WASHINGTON Washington's failure to ratify the Law of the Sea Convention puts the U.S. military at increasing risk of confrontation with rising powers like China, U.S. officials said on Wednesday as the Obama administration began a new push to join the 30-year-old treaty.
Senior defense officials told the Senate Foreign Relations Committee that without the treaty, the U.S. military is forced to base rights of navigation around the globe on customary international law, or long-standing practice, which is subject to differing interpretations.
"If we do not ratify over time, what would happen is that we put ourselves at risk of confrontation with others who are interpreting customary international law to their own benefit," said General Martin Dempsey, chairman of the Joint Chiefs of Staff.
"If we are not a party to this treaty and can't deal with it at the (negotiating) table, then we have to deal with it at sea with our naval power," Defense Secretary Leon Panetta said. "And once that happens, you clearly increase the risk of confrontation."
The 1982 treaty, which has been ratified by more than 160 countries, establishes 12-nautical-mile (22-km) territorial seas around coastal countries but ensures rights of navigation and overflight by other states. Twice in the past decade, the treaty was voted out of committee but never made it to a vote by the full U.S. Senate.
Opponents of the treaty are concerned it would cede U.S. sovereignty to an international organization that would have the power to collect royalties on oil and mineral exploitation and use the funds to help poorer countries.
Panetta and Secretary of State Hillary Clinton told the panel the convention would bring huge economic and military benefits to the country. But the issue quickly ran into the same objections that have stymied its passage since the mid-1990s.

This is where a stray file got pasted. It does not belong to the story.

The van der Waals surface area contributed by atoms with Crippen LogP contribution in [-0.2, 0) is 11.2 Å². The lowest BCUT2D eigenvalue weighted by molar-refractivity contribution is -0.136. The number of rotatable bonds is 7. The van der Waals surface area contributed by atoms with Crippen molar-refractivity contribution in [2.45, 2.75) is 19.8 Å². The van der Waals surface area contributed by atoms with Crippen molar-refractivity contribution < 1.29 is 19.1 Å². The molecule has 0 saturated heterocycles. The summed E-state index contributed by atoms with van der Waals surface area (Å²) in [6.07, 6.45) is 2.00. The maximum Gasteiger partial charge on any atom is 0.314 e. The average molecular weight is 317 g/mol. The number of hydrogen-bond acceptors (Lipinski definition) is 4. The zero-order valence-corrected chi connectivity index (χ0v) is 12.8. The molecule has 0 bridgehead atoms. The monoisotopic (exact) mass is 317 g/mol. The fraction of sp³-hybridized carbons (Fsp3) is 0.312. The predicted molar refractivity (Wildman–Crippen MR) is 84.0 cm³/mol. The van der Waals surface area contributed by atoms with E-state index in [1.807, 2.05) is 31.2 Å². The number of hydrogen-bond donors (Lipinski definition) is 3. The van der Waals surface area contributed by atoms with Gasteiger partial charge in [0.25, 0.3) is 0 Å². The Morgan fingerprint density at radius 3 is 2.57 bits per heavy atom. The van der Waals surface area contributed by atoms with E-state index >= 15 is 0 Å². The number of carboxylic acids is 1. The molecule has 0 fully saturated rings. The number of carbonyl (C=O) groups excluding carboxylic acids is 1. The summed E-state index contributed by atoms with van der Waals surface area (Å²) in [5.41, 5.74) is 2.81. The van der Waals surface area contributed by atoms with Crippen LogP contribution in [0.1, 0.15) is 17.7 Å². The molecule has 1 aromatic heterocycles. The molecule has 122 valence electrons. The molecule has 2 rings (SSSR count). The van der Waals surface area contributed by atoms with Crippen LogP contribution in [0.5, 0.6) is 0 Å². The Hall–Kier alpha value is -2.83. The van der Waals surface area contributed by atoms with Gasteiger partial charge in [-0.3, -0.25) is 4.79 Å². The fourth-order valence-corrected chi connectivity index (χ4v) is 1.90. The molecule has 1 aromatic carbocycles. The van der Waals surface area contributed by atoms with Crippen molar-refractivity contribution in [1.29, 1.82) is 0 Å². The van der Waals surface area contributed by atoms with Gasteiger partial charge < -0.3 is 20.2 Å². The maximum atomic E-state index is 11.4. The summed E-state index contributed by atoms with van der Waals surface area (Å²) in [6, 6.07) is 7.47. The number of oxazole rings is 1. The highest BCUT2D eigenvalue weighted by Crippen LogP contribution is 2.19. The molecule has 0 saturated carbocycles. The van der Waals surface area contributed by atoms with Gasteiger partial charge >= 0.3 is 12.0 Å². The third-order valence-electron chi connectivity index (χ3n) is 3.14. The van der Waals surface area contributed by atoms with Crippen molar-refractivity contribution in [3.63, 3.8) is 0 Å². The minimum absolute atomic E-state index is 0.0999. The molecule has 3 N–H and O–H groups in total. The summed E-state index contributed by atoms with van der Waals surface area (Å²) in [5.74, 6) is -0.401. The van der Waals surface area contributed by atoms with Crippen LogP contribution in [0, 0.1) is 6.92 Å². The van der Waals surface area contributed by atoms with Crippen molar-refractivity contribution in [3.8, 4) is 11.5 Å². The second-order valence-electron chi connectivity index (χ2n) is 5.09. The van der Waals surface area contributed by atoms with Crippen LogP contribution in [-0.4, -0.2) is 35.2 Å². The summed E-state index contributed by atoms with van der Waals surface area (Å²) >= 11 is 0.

"My problem is with sovereignty," Republican Senator Jim Risch said, flipping through the pages of the treaty. "There's 288 pages here, and as you read it, there's some good stuff in here. But if we have to give up one scintilla of sovereignty that this country has fought, has bled for ... I can't vote for it."
Proponents say the benefits far outweigh any drawbacks, citing support by groups as diverse as the Chamber of Commerce, Greenpeace, members of the oil and gas industry, top U.S. military officials and recent Republican and Democratic administrations.
'IMMEDIATE BOOST TO U.S. CREDIBILITY'
The accord creates 200-nautical-mile (370-km) exclusive economic zones that give coastal states rights of development and exploitation of natural resources but protect the ability of other countries to navigate, overfly and lay communications cables across the regions.
The treaty also grants countries rights to continental shelf regions beyond the 200-mile economic zones.
Because of its extensive coastal regions, the United States stands to benefit more than other countries by joining the treaty, proponents say. It would extend U.S. sovereignty to vast areas of the ocean, while putting the military's worldwide rights of navigation or firmer legal footing.
Lawmakers and defense officials said the treaty would strengthen the military's hand in dealing with growing powers like China and Russia and others that have joined the convention and are seeking to establish claims in the Pacific and Arctic.
"China and other countries are staking out illegal claims in the South China Sea and elsewhere," said Democratic Senator John Kerry, chairman of the Foreign Relations Committee.
"Becoming a party to the treaty would give an immediate boost to U.S. credibility as we push back against excessive maritime claims and illegal restrictions on our warships or commercial vessels," he said.
China claims rights over most of the South China Sea, which has led to confrontations with the Philippines, Vietnam and other countries bordering the waterway.
The U.S. military has had repeated run-ins in the region with Chinese vessels and aircraft asserting their sovereignty, including a midair collision in 2001 that killed a Chinese jet pilot and forced a U.S. Navy reconnaissance plane to make an emergency landing on China's Hainan Island.
(Reporting by David Alexander; Editing by Peter Cooney)